With the seemingly revolving door of cyberattacks, data breaches, email scams and other cybercrimes, the internet can seem like a scary place. But by educating yourself about cybersecurity and keeping up to date with the latest security requirements and protection, there’s no need to fear. National Cybersecurity Month has been celebrated every October since 2014. This year’s theme, “Own IT. Secure. IT. Protect IT.,” stresses the importance of taking proactive steps to enhance cybersecurity at home and in the workplace. Here are a few things you need to know about keeping your personal information — and, in turn, your money — safe.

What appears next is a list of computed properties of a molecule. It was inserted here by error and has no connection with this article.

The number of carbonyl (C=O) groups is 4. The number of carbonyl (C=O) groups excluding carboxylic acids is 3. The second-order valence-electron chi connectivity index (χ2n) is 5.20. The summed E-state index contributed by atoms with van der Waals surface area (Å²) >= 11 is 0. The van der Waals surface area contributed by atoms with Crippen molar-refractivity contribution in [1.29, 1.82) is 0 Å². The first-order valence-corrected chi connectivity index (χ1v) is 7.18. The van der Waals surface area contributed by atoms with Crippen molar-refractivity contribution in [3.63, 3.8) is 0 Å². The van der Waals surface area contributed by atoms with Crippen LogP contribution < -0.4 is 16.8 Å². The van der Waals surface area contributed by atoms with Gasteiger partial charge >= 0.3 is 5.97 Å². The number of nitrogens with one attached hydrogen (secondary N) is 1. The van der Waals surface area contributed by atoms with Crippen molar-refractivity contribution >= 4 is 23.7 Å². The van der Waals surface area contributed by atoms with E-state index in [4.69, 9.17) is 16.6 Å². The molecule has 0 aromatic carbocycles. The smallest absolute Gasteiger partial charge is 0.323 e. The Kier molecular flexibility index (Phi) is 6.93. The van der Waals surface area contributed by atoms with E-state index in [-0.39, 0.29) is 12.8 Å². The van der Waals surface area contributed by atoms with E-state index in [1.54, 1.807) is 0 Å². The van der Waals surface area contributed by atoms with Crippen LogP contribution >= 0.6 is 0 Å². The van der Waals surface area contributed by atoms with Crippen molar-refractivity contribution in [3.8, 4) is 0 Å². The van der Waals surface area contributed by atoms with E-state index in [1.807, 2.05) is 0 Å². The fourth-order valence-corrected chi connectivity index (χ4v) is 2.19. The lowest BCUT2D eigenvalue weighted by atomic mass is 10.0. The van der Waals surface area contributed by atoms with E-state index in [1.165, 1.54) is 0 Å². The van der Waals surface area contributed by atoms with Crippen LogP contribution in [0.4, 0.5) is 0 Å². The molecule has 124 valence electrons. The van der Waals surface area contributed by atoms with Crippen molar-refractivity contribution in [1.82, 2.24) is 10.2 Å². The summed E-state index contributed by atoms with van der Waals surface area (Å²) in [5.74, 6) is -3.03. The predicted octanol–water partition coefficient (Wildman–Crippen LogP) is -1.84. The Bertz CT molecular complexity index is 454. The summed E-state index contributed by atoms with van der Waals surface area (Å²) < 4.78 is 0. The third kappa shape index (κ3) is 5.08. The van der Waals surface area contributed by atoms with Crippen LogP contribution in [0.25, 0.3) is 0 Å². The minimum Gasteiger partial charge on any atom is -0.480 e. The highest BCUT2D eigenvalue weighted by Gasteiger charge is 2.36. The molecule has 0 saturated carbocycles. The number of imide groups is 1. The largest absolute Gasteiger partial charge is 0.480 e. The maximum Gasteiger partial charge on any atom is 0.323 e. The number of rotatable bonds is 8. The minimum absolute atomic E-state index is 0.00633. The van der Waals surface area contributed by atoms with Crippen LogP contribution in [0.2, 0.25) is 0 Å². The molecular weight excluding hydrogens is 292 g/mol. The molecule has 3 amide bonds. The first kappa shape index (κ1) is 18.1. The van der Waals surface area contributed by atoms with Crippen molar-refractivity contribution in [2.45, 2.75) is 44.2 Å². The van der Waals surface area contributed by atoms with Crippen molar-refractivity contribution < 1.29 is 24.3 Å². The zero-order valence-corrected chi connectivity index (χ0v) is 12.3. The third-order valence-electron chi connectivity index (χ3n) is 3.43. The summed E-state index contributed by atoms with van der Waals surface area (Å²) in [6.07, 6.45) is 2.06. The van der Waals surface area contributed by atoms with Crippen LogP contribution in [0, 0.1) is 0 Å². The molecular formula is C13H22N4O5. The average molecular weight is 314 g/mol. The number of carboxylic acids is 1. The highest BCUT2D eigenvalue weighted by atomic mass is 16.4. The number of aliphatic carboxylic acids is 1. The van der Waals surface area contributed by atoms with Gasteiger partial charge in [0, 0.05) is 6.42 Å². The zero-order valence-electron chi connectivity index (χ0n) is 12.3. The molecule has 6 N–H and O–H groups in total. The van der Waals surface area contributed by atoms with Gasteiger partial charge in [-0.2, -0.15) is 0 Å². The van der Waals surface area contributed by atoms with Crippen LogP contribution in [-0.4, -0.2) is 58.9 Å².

CREATE A STRONG PASSWORD
The UK’s National Cyber Security Centre (NCSC) conducted a survey that analyzed passwords belonging to accounts worldwide that had been breached. The top 5 most common passwords were: “123456,” “123456789,” “qwerty,” “password,” and “111111.” Creating — and re-creating — passwords can feel tedious at times, but having a strong password is fundamental to defending against cybercrime. Coming up with longer passwords is one of the simpler ways to protect yourself online. While no one is immune to the risks that come with cyber activity, heeding this advice can minimize your chances of an incident.
Use a long passphrase. According to the latest guidance from The National Institute of Standards and Technology (NIST), consider using the longest password or passphrase permissible. A passphrase can be a news headline or even the title of a book you recently read. Add in some punctuation and capitalization to make it even more secure.